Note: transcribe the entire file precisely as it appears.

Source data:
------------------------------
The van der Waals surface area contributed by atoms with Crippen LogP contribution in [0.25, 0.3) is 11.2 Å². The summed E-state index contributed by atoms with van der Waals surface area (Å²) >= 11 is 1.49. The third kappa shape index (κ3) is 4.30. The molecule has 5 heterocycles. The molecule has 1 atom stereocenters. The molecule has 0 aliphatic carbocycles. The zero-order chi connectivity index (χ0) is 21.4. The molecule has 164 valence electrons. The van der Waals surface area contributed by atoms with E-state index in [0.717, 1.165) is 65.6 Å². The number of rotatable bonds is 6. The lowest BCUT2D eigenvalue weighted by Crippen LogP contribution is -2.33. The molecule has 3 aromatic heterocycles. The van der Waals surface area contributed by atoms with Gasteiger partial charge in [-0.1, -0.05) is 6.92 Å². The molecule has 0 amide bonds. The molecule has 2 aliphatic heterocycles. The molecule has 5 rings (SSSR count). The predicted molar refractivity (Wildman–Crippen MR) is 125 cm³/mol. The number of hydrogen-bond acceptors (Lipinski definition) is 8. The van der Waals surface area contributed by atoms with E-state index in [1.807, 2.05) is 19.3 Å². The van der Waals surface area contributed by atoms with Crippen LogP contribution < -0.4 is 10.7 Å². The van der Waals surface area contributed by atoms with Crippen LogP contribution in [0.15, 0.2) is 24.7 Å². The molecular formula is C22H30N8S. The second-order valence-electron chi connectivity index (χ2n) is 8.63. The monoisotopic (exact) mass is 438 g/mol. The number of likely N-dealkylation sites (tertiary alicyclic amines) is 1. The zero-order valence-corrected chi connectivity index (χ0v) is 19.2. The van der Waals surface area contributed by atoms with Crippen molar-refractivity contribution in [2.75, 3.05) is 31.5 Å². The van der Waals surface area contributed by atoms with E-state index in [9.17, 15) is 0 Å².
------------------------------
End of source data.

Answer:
The van der Waals surface area contributed by atoms with Crippen LogP contribution in [0.25, 0.3) is 11.2 Å². The summed E-state index contributed by atoms with van der Waals surface area (Å²) >= 11 is 1.49. The third kappa shape index (κ3) is 4.30. The molecule has 5 heterocycles. The molecule has 1 atom stereocenters. The molecule has 0 aliphatic carbocycles. The zero-order chi connectivity index (χ0) is 21.4. The molecule has 164 valence electrons. The van der Waals surface area contributed by atoms with E-state index in [0.717, 1.165) is 65.6 Å². The number of rotatable bonds is 6. The lowest BCUT2D eigenvalue weighted by Crippen LogP contribution is -2.33. The molecule has 3 aromatic heterocycles. The van der Waals surface area contributed by atoms with Gasteiger partial charge in [-0.1, -0.05) is 6.92 Å². The molecule has 0 amide bonds. The molecule has 2 aliphatic heterocycles. The molecule has 5 rings (SSSR count). The predicted molar refractivity (Wildman–Crippen MR) is 125 cm³/mol. The number of hydrogen-bond acceptors (Lipinski definition) is 8. The van der Waals surface area contributed by atoms with E-state index in [1.807, 2.05) is 19.3 Å². The van der Waals surface area contributed by atoms with Crippen LogP contribution < -0.4 is 10.7 Å². The van der Waals surface area contributed by atoms with Crippen LogP contribution in [0.15, 0.2) is 24.7 Å². The molecular formula is C22H30N8S. The second-order valence-electron chi connectivity index (χ2n) is 8.63. The monoisotopic (exact) mass is 438 g/mol. The number of likely N-dealkylation sites (tertiary alicyclic amines) is 1. The zero-order valence-corrected chi connectivity index (χ0v) is 19.2. The van der Waals surface area contributed by atoms with Crippen molar-refractivity contribution in [2.75, 3.05) is 31.5 Å². The van der Waals surface area contributed by atoms with E-state index in [9.17, 15) is 0 Å².